I decided that my first light cavalrymen should be French hussars, so as to employ them against my British regulars.
By the time of the War of the Austrian Succession, most hussars in the French service were no longer recruited in Hungary as had been the norm during the 1720s and 1730s. For the most part they were now Germans, although other nationalities were also represented, including of course Frenchmen, and even a few Tatars and Turks.
They all wore the Hungarian hussar dress and as such were hardly distinguishable from their counterparts serving with the Austrians, even more so as Hungarian prisoners and deserters, being valued Petite Guerre specialists, were offered to enter French service, and often joined in together with their mount and equipment.
The French military authorities strived to enforce at least uniformity of dress, and by the mid 1740s all French Hussars regiments were supposed to wear sky-blue uniforms. In a further effort to make their own hussars more easily discernable from those of the enemy, in 1747 the French military authorities ordered fur hats replaced with white felt caps with the wing in the regimental color, but these did not meet with the hussars’ favor and in the event had to be replaced with black ones in 1755.
Some modern authors show mid 18th Century French hussars as wearing distinctive, slightly pointed fur hats, but I found no evidence of this in the (admittedly very few) primary sources known to me. Therefore, for my War of the Austrian Succession French hussars I will use the same heads as for their Hungarian counterparts. I may decide to sculpt French hussar’s heads in felt caps at a future time, though, which will make them suitable for the Seven Years War period.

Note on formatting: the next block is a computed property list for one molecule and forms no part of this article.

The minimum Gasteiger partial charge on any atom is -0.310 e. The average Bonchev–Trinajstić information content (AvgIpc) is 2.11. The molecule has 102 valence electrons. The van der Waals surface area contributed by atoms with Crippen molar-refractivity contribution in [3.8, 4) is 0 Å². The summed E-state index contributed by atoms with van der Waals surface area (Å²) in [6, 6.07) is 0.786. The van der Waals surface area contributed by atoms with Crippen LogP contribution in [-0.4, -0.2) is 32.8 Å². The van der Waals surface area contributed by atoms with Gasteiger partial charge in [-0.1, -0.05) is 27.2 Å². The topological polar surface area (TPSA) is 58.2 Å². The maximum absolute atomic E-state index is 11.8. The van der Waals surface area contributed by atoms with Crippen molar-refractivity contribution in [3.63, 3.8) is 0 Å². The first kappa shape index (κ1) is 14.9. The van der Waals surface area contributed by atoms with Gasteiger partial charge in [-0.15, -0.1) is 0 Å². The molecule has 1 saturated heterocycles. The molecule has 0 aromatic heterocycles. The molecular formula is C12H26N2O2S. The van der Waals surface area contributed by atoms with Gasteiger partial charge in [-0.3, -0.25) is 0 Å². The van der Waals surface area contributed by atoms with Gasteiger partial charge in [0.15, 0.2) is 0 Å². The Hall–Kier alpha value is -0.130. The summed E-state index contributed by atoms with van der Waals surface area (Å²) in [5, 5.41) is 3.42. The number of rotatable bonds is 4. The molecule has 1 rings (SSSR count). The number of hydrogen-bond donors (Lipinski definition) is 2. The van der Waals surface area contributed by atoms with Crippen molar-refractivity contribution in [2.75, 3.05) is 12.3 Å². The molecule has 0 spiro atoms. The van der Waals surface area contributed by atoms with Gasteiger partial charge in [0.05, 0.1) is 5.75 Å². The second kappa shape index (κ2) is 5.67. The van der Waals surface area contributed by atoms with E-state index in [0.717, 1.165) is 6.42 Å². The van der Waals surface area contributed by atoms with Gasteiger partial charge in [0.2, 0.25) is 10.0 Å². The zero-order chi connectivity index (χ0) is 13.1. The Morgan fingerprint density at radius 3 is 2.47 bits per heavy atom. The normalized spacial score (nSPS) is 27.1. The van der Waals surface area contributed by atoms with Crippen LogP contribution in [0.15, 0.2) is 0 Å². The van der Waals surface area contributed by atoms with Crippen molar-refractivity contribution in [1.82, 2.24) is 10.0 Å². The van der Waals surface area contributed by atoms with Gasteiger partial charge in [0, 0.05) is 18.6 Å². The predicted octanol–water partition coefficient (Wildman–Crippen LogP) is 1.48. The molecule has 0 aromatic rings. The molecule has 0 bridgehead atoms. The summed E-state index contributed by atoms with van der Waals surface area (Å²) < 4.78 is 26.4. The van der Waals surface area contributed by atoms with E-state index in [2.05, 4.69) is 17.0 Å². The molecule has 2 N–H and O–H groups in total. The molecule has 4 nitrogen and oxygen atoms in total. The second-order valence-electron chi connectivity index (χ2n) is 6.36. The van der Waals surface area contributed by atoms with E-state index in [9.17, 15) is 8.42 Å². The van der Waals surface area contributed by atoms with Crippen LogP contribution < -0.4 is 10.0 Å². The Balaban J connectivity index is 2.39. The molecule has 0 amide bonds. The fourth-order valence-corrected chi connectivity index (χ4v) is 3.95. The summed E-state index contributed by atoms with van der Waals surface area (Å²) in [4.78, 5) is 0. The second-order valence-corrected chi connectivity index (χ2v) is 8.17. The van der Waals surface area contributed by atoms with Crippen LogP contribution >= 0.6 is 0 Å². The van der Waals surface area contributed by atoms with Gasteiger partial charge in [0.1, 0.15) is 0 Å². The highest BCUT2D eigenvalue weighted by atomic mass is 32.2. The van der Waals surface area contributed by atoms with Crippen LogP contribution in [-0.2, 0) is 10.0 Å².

On account of the above, my French hussars will be distinguishable from their foes only by the color scheme of their uniforms and by the devices on the saddle-cloth and Säbeltasche.
Out of the seven regular hussar regiments on the French establishment during the 1740s, five (Rattzky’s, Beausobre’s, Raugrave’s, Polleresky’s and Ferrari de Interiani’s) had one single fleur-de-lis appliqué sewn at each corner of the saddle-cloth, and one on the Säbeltasche. As for the remaining two regiments, Berchény’s had one fleur-de-lis surmounted by a stylized crown, and Esterhàzy’s had the King’s cipher (but got the fleur-de-lis in 1744, when it became David’s and later Turpin’s).